For our series First and Main, Morning Edition is traveling to contested counties in swing states to find out what is shaping voters' decisions this election season. The latest trip took us to Larimer County, Colo.
The presidential race has become much tighter in recent days, and in Colorado, a recent poll puts Republican presidential nominee Mitt Romney in the lead.
Colorado is one of several swing states where campaign efforts will be concentrated in these past few weeks before the election. Of those efforts, actually getting people to the polls will be one of the most important.
In Colorado, both the Romney and Obama campaigns have an eye on Latino voters in particular. The state has seen a tremendous amount of growth in the Latino population. According to census data, that particular demographic grew by 41 percent between 2000 and 2010. Latinos make up about 21 percent of Colorado's overall population.
They're a smaller percentage of the population in Larimer County — only about 11 percent — but in a hotly contested swing county, it's a voting bloc that neither candidate can afford to ignore.
On a rainy evening in downtown Fort Collins, we met with three Latino women — Betty Aragon, Guadalupe Salazar and Jan Barela-Smith — at their favorite Mexican restaurant. They'd been caught in a downpour on their way to meet us, and by the time we arrived, they were drying off and warming up with bowls of hot chili verde.
All three women are Democrats, which puts them in sync with most Latino voters. Polls show Latinos support President Obama at a rate of more than 2 to 1.
Aragon, a self-employed resident of Fort Collins, explains to us why she thinks that is: "We're talking about the DREAM Act," she says. "We're talking about the immigration issue. These are issues that really impact the Hispanic community."
But Salazar and Barela-Smith — both of whom work in higher education — think that it's more than just traditional issues that keep Latinos in the Democratic camp. Salazar points out that the Romney campaign has raised the idea of cutting back on Pell Grants for higher education. That, she says, disproportionately affects Latinos — either preventing them from pursuing education or forcing them to take out more loans.
"Since Obama has been in office, the Pell Grant went up from $4,300 to $5,550," she explains. "That's a lot of money. That pays a full tuition, books and fees at Front Range [Community College] for a student to go. Without that money, they're not going to be able to go to college, and then they will take loans."
While the Democrats are counting on Latino support, Republicans are trying to prove that their party is the natural home for Latino voters. One man who agrees with that is Joe Andujo, an information analyst for a health care group and a member of the Northern Colorado Hispanic Republicans.
"Faith, family, freedom" — those are the values that he says he believes are held by both Latinos and by the Republican Party.
"None of us," he says, "want handouts. We want a hand up. We want to be able to work hard and keep what we earned. And I think the Republican Party best demonstrates, or best helps us to achieve those goals of retaining what we have and living the American dream, which is why most immigrants come to this country to begin with."
Andujo says he thinks the Republican Party could do much more to educate Latinos about who Republicans are and what the party stands for. That strategy could one day pay off for Republicans in attracting larger numbers of Latino voters.
In the meantime, there's no guarantee that Latinos will turn out in great numbers. Both campaigns will be using these remaining few weeks to get out the vote.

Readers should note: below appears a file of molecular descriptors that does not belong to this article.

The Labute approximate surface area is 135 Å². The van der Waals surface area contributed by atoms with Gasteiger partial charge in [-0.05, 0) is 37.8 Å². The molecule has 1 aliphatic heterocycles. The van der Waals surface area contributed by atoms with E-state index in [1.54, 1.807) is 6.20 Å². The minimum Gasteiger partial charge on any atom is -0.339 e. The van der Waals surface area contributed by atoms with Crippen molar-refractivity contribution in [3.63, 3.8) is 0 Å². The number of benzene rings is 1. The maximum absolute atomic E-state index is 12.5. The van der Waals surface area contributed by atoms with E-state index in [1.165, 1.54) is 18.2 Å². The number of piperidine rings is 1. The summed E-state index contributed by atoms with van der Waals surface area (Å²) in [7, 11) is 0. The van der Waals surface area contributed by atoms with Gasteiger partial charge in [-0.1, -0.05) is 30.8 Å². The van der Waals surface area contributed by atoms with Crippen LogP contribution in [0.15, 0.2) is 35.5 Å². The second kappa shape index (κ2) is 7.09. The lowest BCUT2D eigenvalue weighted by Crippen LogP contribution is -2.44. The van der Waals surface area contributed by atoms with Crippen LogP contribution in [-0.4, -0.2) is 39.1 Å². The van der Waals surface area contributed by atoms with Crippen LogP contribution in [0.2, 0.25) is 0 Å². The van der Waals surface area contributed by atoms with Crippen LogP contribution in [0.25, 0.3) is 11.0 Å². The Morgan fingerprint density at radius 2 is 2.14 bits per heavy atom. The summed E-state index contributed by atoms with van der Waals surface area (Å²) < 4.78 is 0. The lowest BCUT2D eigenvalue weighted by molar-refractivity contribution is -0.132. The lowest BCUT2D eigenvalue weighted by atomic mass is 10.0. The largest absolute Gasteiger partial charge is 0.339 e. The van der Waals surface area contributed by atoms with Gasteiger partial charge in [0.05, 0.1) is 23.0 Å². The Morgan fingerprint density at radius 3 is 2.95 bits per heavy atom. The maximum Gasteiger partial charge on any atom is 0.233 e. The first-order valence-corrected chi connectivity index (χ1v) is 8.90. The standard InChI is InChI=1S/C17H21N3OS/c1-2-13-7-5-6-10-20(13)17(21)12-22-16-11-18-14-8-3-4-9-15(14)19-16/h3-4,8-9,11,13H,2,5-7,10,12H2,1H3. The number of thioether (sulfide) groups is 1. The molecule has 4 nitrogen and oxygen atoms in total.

RENEE MONTAGNE, HOST:
It's MORNING EDITION from NPR News. I'm Renee Montagne.
STEVE INSKEEP, HOST:
And I'm Steve Inskeep. Good morning.
Debates between vice-presidential candidates have made for good political theater over the years, but they generally do not make or break elections. Tonight's debate between Vice President Joe Biden and his Republican rival, Paul Ryan, should get extra attention because of the way the race has been shifting. President Obama was leading. Now polls show him tied or even trailing Mitt Romney.
MONTAGNE: What will matter in this presidential election is swing states. And key constituencies. This year there's a lot of talk about the expanding voting power of Latinos. For our final story in our series First and Main, we go to Colorado.
INSKEEP: There Latinos make up more than 20 percent of the population. And they are polling two-to-one in favor of President Obama, even as he and Mitt Romney are in a statistical dead heat in the state overall.
MONTAGNE: In contested Larimer County, we listened to both sides. Starting with three Latina Democrats in the college town of Fort Collins, just after a downpour.
BETTY ARAGON: It must have rained 10, 15 minutes straight.
MONTAGNE: Yeah, you're soaking wet.
LUPE SALAZAR: Yes, I am. My pants are soaking wet. My feet were soaking wet. And I had to go across the street and buy me some socks.
MONTAGNE: So we're in a nice cozy restaurant. And it's some nice food in front of you.
SALAZAR: Well, this is one of our favorite restaurants - Pueblo Viejo. And I ordered a green chili bowl, spicy, Perfect for today.
MONTAGNE: That's Betty Aragon and, with fresh socks, Lupe Salazar, active supporters of Mr. Obama, along with Jan Barela. In common with many Latinos, these women are not themselves immigrants but willing to vote on the issue. Still, what they seem to prize the most is education. For Lupe Salazar especially, the issue of student loans is a deal breaker with Mitt Romney.
SALAZAR: Romney has said that he will cut back on the loans. He will cut back on the Pell Grant. He will cut back on these opportunities the students have to further their education. For example, I serve Latinos at Colorado State University. I direct a program for students to stay at Colorado State University and graduate. Today, the conversation around our table was that if Mitt Romney wins I won't be able to afford to attend college. I will not be able to further my education because I can't afford it.